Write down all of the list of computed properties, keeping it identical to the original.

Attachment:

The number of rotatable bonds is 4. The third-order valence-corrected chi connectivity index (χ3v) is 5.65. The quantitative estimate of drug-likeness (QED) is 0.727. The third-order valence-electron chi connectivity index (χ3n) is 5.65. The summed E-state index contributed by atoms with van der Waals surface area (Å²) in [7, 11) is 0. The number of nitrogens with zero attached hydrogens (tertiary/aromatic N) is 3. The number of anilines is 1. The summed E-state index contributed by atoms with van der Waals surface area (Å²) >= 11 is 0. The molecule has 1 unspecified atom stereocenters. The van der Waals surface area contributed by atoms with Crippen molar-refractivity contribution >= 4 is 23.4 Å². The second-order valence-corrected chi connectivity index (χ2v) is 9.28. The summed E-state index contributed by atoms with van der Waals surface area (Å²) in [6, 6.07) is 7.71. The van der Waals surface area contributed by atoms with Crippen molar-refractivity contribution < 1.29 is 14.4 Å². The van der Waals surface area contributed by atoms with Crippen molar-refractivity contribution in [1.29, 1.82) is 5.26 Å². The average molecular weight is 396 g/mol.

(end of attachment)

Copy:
The number of rotatable bonds is 4. The third-order valence-corrected chi connectivity index (χ3v) is 5.65. The quantitative estimate of drug-likeness (QED) is 0.727. The third-order valence-electron chi connectivity index (χ3n) is 5.65. The summed E-state index contributed by atoms with van der Waals surface area (Å²) in [7, 11) is 0. The number of nitrogens with zero attached hydrogens (tertiary/aromatic N) is 3. The number of anilines is 1. The summed E-state index contributed by atoms with van der Waals surface area (Å²) >= 11 is 0. The molecule has 1 unspecified atom stereocenters. The van der Waals surface area contributed by atoms with Crippen molar-refractivity contribution >= 4 is 23.4 Å². The second-order valence-corrected chi connectivity index (χ2v) is 9.28. The summed E-state index contributed by atoms with van der Waals surface area (Å²) in [6, 6.07) is 7.71. The van der Waals surface area contributed by atoms with Crippen molar-refractivity contribution < 1.29 is 14.4 Å². The van der Waals surface area contributed by atoms with Crippen molar-refractivity contribution in [1.29, 1.82) is 5.26 Å². The average molecular weight is 396 g/mol.